Project Scope and Risk Treatment methods, computer science homework help

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Question Description

Project Scope

Part 1:

Work with your supervisor at your Host Company, to identify a project that you can work on, i.e. a defined piece of work that you can plan, investigate, develop and deliver during your time at your internship.

Your project does not have to be big, but it cannot be routine, everyday work, such as working on help desk, assembling PC’s, fixing bugs in programs, and so on. You will use this project to produce an RMP (Risk Management Plan) in weeks 7 and 8 of the course

Now create a Scope Statement for your project, using the template provided and the separate instruction document for completing it. Please take care to enter information in ALL required fields. The information you write in your Scope Statement should be 200 - 300 words:

You should have at least 3 constraints, 3 assumptions and 3 risks. Write at least a paragraph (several sentences) for the Project Description and the Business Benefit.

Part 2:

Upload your completed Scope Statement to the forum for the others to read and comment on.

Compare your Scope Statement with at least 2 other classmates.

Question 2

Download the RMP (Risk Management Plan) template.

Complete Part 1: Project Context, using the information from your Scope Statement.

Upload the template to the forum.

You do not need to comment on the responses of any of your classmates here.

Question 3

Risk Treatment Methods
  1. The project team is developing an app for iOs, Android, and Windows phones. The development team lead identifies a risk with the Windows phones. She says that the team has little experience with the Windows mobile operating system; additionally Windows is not capable of performing many of the required functions without using commercial plugins and APIs. As Windows phones occupy just a tiny portion of the world market (0.7%), and are being deprecated by Microsoft, you recommend to the client that “Windows” compatibility be removed from the project. The client agrees. Which risk treatment method is this? Explain your answer.
  2. Which risk treatment method should be used when a section of the project is too difficult for the company to perform? Explain your answer.
  3. You are managing a project which uses subroutines and libraries from a number of different sources. You are concerned that the project might accidentally contravene the law. So you ask the HR department to employ someone with specialist knowledge in the area. Is this an example of “Transference”? Explain your answer.
  4. What is the difference between “Avoidance” and “Acceptance”?

1 1 1 Security Select Select 2 Select Select Select 3 Select Select Select 4 Select Select Select 5 Select Select Select 6 Select Select Select 7 Select Select Select 8 Select Select Select 1 Select 2 Select 3 Select 4 Select 5 Select 6 Select 7 Select 8 Select Jim Owens PMP PRINCE2 FACS CP 2011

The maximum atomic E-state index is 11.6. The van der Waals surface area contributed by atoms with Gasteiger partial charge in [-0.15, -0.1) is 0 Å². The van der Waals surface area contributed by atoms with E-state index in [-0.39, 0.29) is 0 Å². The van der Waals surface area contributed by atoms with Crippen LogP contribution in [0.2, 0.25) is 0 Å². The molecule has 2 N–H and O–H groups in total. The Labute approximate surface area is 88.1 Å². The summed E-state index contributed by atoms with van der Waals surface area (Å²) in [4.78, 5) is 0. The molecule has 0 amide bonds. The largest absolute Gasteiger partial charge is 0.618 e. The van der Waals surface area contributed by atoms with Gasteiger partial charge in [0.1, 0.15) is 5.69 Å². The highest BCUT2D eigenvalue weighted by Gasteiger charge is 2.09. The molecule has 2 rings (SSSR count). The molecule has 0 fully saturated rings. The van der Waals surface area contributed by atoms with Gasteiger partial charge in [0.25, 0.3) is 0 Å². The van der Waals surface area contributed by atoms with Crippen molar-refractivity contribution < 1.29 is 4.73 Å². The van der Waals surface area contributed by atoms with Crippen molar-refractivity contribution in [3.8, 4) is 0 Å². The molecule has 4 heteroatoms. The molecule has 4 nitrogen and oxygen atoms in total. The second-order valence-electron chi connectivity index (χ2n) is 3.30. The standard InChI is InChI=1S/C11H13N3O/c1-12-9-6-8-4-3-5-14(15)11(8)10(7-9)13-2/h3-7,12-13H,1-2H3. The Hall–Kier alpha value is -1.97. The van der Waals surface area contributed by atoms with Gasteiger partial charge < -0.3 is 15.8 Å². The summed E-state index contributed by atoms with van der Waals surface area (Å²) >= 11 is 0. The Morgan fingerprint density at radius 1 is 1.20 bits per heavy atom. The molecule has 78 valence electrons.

Notes on completing the Project Scope Statement Project Prepared by: Enter your name Organisation: Your internship company (or where you are employed) Project Name: A short but meaningful name for the project. E.g. “Online market project” Business Benefit: Why are we proposing this project? What opportunity is it intended to realise, or what problems is it intended to fix? E.g. To create a new e-Commerce web site, which will increase sales Project Deliverables: The tangible outcomes the project should deliver. E.g. An e-Commerce web site. User manual. Project Acceptance Criteria: How will you know the project is working correctly? Out of Scope: Items that will NOT be delivered, but people might think they are part of the project E.g. Uploading the web pages to a server, testing the web page on MS Internet Explorer before version 8.0, and so on. Photographing the items for sale. Key constraints: Conditions that will limit your ability to manage the project. E.g: • An Internet connection is available only between 6am to 10am each day • There is no funding for travel or accommodation • Amandeep, a key resource, will be available only at weekends Key assumptions: Conditions that you believe to be true E.g: • Maryam will be able to drive us there and back every afternoon • Funding will be sufficient to complete the project Key Risks: The main things that can go wrong with the project. E.g: • The computer might break down • The team might become too busy to finish the project • The site might not work correctly on mobile devices. Key stakeholders: The main people with an active interest in the project (either positive or negative) as well as the project Manager and project team. For this question, put yourself, your supervisor and your tutor here. Estimated Duration: What dates do you think the project will start and finish? Estimated Level of Effort How many person hours of work do you think will be required? E.g. If you believe the project will require three people for 2 hours each week for 8 weeks, then the estimated Level of Effort will be 48 hours (i.e. 3 people x 2 hours x 8 weeks) Project team members: All people actively involved in the work of the project. The project Manager’s name should be followed by (PM). E.g. (PM), Lianhui Hua, Maheshpal Singh Authorisation Jim Owens FACS You can leave this area blank for this question Page 1 of 1